The FINANCIAL — The European Commission has this month approved 23 multiannual national programmes under the Asylum, Migration and Integration Fund (AMIF) and the Internal Security Fund (ISF). The total funding for the agreed programmes is approximately €2.4 billion, for the period 2014-2020.
Money will now be able to flow to frontline Member States such as Greece and Italy, and to other EU Member States also dealing with high migratory flows. The Commission has worked intensively with Member States to ensure that EU funds are released urgently. 22 national programmes were already approved in March, and an additional 13 programmes will be approved later this year, according to European Commission.
Migration, Home Affairs and Citizenship Commissioner Dimitris Avramopoulos said: “Member States nowadays face unprecedented challenges in the fields of migration and security and the Commission is taking action in a spirit of solidarity. Through the European Agendas on Migration and Security, the Commission is taking bold steps to improve migration management, foster cooperation and make Europe safer from organised crime and terrorism for our citizens. The national programmes approved by the Commission provide significant financial assistance to the Member States to address these challenges. We are determined to continue to put solidarity into practice.”
The AMIF funding supports national efforts to improve reception capacities, ensure that asylum procedures are in line with Union standards, integrate migrants at local and regional levels and increase the effectiveness of return programmes. Funding from ISF complements national efforts to improve Member States’ border management and surveillance (in particular through the use of modern technologies). ISF funding is also used for cross-border law enforcement cooperation and strengthens Member States’ capacity to effectively manage security-related risks such as terrorism and violent radicalisation, drug trafficking, cybercrime, trafficking in human beings, and other forms of organised crime.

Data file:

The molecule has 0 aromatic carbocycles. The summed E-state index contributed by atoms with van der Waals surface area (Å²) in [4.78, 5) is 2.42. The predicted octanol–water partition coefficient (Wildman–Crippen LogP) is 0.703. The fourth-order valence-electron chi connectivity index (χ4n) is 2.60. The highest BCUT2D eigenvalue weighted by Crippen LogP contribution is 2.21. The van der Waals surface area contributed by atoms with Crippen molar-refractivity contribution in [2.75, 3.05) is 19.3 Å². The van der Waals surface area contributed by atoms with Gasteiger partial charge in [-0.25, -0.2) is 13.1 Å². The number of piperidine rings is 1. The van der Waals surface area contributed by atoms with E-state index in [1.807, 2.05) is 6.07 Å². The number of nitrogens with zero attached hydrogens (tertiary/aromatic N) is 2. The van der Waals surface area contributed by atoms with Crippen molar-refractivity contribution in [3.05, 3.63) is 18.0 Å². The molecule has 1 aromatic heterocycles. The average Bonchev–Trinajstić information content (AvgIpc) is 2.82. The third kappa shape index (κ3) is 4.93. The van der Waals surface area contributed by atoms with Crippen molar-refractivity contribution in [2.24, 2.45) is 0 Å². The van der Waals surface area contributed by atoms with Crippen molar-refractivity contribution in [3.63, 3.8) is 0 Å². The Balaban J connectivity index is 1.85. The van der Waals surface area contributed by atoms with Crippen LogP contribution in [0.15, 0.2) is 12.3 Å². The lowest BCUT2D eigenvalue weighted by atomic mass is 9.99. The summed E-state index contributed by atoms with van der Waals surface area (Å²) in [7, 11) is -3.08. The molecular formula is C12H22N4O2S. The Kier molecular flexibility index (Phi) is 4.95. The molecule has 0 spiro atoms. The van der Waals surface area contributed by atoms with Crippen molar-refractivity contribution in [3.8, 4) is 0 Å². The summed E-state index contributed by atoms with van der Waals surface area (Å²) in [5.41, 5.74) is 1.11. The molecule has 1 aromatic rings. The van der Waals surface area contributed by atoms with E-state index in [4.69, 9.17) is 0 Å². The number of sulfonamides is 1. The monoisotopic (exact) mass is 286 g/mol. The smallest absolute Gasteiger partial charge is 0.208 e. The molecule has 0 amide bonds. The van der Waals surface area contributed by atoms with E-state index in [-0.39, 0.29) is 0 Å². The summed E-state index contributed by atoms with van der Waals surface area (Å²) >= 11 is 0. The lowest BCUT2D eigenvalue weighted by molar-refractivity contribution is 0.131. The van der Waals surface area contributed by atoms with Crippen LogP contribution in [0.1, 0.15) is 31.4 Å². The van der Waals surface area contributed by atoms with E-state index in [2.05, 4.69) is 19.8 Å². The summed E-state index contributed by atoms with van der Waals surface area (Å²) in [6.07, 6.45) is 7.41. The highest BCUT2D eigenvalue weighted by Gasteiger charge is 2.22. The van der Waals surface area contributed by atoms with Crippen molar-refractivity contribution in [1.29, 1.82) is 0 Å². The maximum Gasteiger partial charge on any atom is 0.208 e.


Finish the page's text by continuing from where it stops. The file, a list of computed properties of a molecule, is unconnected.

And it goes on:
In addition to the basic allocation (see Annex), most national programmes are complemented by additional amounts made available for the implementation of specific transnational actions. These can include joint return and reintegration projects under the AMIF or the setting up of consular cooperation under the ISF. Additional funding under the ISF will also be invested in the purchase of large-scale equipment that will be put at the disposal of Frontex. This resource will be available for joint operations whenever needed. Additionally, almost €37 million will be channelled through the AMIF programmes to support the Union Resettlement Programme in the period 2014-2015.
The Commission is working towards the swift approval of the remaining national programmes. With a total budget of almost €7 billion for AMIF and ISF for the period 2014-20, these Funds are the principal EU financial instruments for investing in an open and secure Europe.